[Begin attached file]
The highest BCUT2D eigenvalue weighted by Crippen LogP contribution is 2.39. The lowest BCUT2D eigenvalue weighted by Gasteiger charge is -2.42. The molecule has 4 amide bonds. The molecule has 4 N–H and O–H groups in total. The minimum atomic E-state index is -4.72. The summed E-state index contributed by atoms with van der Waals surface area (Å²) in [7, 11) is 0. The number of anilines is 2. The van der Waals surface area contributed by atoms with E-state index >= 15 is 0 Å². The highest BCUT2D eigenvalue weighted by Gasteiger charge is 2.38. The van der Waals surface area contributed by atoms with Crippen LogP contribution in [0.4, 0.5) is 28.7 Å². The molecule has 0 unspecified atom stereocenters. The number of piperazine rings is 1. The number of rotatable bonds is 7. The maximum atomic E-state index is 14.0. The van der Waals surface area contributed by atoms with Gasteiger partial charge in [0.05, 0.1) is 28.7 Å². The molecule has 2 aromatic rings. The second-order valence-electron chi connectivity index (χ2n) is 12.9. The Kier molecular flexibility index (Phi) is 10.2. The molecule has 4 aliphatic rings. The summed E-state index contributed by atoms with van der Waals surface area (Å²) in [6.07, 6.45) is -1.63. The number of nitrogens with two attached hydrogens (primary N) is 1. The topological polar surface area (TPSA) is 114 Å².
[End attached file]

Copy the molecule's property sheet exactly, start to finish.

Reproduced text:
The highest BCUT2D eigenvalue weighted by Crippen LogP contribution is 2.39. The lowest BCUT2D eigenvalue weighted by Gasteiger charge is -2.42. The molecule has 4 amide bonds. The molecule has 4 N–H and O–H groups in total. The minimum atomic E-state index is -4.72. The summed E-state index contributed by atoms with van der Waals surface area (Å²) in [7, 11) is 0. The number of anilines is 2. The van der Waals surface area contributed by atoms with E-state index >= 15 is 0 Å². The highest BCUT2D eigenvalue weighted by Gasteiger charge is 2.38. The van der Waals surface area contributed by atoms with Crippen LogP contribution in [0.4, 0.5) is 28.7 Å². The molecule has 0 unspecified atom stereocenters. The number of piperazine rings is 1. The number of rotatable bonds is 7. The maximum atomic E-state index is 14.0. The van der Waals surface area contributed by atoms with Gasteiger partial charge in [0.05, 0.1) is 28.7 Å². The molecule has 2 aromatic rings. The second-order valence-electron chi connectivity index (χ2n) is 12.9. The Kier molecular flexibility index (Phi) is 10.2. The molecule has 4 aliphatic rings. The summed E-state index contributed by atoms with van der Waals surface area (Å²) in [6.07, 6.45) is -1.63. The number of nitrogens with two attached hydrogens (primary N) is 1. The topological polar surface area (TPSA) is 114 Å².